Pay campaign: planning to win

A plan to get PCS workplaces ready in case we need to ballot members for potential industrial action over pay is getting under way.

Maximum involvement in building on the mandate secured in our successful consultative ballot – the highest vote in favour of strike action of any national ballot in PCS’s history – is the next crucial step in our campaign to break the pay cap and win decent pay rises for all. See below for details of the action plan.

The yes vote was unprecedented but the turnout, at 48.8%, fell just short of the 50% threshold unions now have to meet in statutory strike ballots. Moreover, many members voted online in our consultative ballot, which would not be an option in a statutory ballot.

PCS has received a detailed breakdown of the vote by group, employer, branch and workplace, and has analysed the data to devise organising strategies for our ‘ballot-readiness’ plan. Groups and branches will be contacted about the details for their own areas, and given extra support where necessary.

Support the demand for 5%
Meanwhile a national pay claim has been lodged, calling for a fully-funded pay rise of 5% or £1,200 – whichever is greater – a Living Wage of £10 per hour, and national bargaining to establish pay equality and a common pay and grading structure.

While we seek to enter into meaningful pay negotiations with the UK’s governments, the whole union must prepare for a scenario in which we may need to move to a statutory ballot.

The situation has moved at a different pace in Scotland, where civil service pay is devolved to the Scottish Parliament. Last year PCS negotiated an early pay settlement date of April 2018. The government’s pay remit guidance for 2018-19 lifts the 1% pay cap, guarantees the Scottish Living Wage and a minimum of 3% increase for those earning under £30,000. However it’s uncertain how employers intend to fund pay.  PCS is claiming a minimum 6% pay increase in Scotland.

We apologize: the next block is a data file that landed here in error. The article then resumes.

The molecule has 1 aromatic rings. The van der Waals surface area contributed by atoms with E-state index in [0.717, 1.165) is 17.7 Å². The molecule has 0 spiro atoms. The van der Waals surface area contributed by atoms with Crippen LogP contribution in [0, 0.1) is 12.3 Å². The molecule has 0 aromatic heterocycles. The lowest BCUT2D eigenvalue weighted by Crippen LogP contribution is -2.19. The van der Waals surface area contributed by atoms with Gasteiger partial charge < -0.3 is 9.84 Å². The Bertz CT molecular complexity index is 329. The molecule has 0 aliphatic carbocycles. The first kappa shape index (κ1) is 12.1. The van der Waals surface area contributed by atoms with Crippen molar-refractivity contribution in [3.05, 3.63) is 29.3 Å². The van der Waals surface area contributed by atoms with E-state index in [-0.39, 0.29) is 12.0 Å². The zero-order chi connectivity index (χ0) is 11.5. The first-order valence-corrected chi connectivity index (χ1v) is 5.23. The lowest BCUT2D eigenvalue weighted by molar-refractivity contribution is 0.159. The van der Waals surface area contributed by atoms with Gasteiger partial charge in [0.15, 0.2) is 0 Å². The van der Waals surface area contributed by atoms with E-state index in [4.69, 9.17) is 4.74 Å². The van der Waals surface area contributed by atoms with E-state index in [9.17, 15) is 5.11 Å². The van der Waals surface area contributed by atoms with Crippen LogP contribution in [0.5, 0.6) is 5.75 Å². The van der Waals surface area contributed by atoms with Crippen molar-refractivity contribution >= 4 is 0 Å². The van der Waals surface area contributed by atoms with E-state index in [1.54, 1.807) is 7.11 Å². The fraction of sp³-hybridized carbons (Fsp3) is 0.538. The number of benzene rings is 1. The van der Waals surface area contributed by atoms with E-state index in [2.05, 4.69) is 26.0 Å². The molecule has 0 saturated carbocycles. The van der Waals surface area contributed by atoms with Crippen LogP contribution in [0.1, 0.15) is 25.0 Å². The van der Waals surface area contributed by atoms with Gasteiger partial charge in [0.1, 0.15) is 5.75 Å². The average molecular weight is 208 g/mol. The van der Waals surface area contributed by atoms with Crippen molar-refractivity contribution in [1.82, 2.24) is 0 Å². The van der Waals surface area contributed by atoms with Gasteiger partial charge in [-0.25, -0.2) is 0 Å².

What are branches being asked to do?
Branches should focus on the following union-building work over the next 3-4 months, with the support of full-time PCS staff:

  • Mapping the entire workforce;
  • Ensuring membership data is up to date, including accuracy of member location;
  • Ensuring that distribution networks are up to date and functioning;
  • Organising all-member meetings;
  • Talking to members one-to-one;
  • Recruiting new members and activists.

Support will include training on recruiting new members, talking to non-members, holding member meetings, identifying new activists and mapping.

These efforts will not only strengthen the campaign but will equip us for our 2018-2020 union-building work towards a stronger, more active and participative union with an increased membership of at least 200,000.

What next?

  • Branches are urged to link up with local unions and campaign groups for the TUC’s Heart Unions week, on 12-18 February, which has public sector pay as one of its main themes. PCS materials will be made available.
  • Following our latest successful payday protest in January, the next will be held on Wednesday 28 February – plan your protests now and get members involved.
  • A special Pay Forum is being held at the end of February to receive reports on the response to the national claim, on the situation in other public sector areas, and to consult groups on pay and related matters.
  • A PCS pay rally will take place at the Houses of Parliament in Westminster on Tuesday 6 March.  Further briefings will be issued but branches are asked to save the date and make plans to send delegations.  The pay rally will be preceded by a lobby of MPs, by members in their constituencies, during the weekend of 3/4 March.

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